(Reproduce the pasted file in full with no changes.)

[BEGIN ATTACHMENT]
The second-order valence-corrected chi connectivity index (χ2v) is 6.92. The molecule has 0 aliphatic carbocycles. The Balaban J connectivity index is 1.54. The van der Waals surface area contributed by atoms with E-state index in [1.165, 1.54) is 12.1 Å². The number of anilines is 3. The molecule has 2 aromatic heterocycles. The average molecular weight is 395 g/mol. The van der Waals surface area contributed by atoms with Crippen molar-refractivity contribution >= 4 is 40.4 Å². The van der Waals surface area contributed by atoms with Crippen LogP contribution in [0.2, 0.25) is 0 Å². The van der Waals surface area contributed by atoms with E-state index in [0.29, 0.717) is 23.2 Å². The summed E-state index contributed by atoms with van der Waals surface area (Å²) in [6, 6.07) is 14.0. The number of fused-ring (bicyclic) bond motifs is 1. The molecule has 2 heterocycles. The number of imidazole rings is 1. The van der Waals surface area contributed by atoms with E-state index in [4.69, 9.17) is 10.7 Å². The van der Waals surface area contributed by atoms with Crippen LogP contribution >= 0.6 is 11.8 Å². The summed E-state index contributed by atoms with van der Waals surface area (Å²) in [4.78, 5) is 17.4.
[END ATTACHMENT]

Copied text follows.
The second-order valence-corrected chi connectivity index (χ2v) is 6.92. The molecule has 0 aliphatic carbocycles. The Balaban J connectivity index is 1.54. The van der Waals surface area contributed by atoms with E-state index in [1.165, 1.54) is 12.1 Å². The number of anilines is 3. The molecule has 2 aromatic heterocycles. The average molecular weight is 395 g/mol. The van der Waals surface area contributed by atoms with Crippen molar-refractivity contribution >= 4 is 40.4 Å². The van der Waals surface area contributed by atoms with Crippen LogP contribution in [0.2, 0.25) is 0 Å². The van der Waals surface area contributed by atoms with E-state index in [0.29, 0.717) is 23.2 Å². The summed E-state index contributed by atoms with van der Waals surface area (Å²) in [6, 6.07) is 14.0. The number of fused-ring (bicyclic) bond motifs is 1. The molecule has 2 heterocycles. The number of imidazole rings is 1. The van der Waals surface area contributed by atoms with E-state index in [4.69, 9.17) is 10.7 Å². The van der Waals surface area contributed by atoms with Crippen LogP contribution >= 0.6 is 11.8 Å². The summed E-state index contributed by atoms with van der Waals surface area (Å²) in [4.78, 5) is 17.4.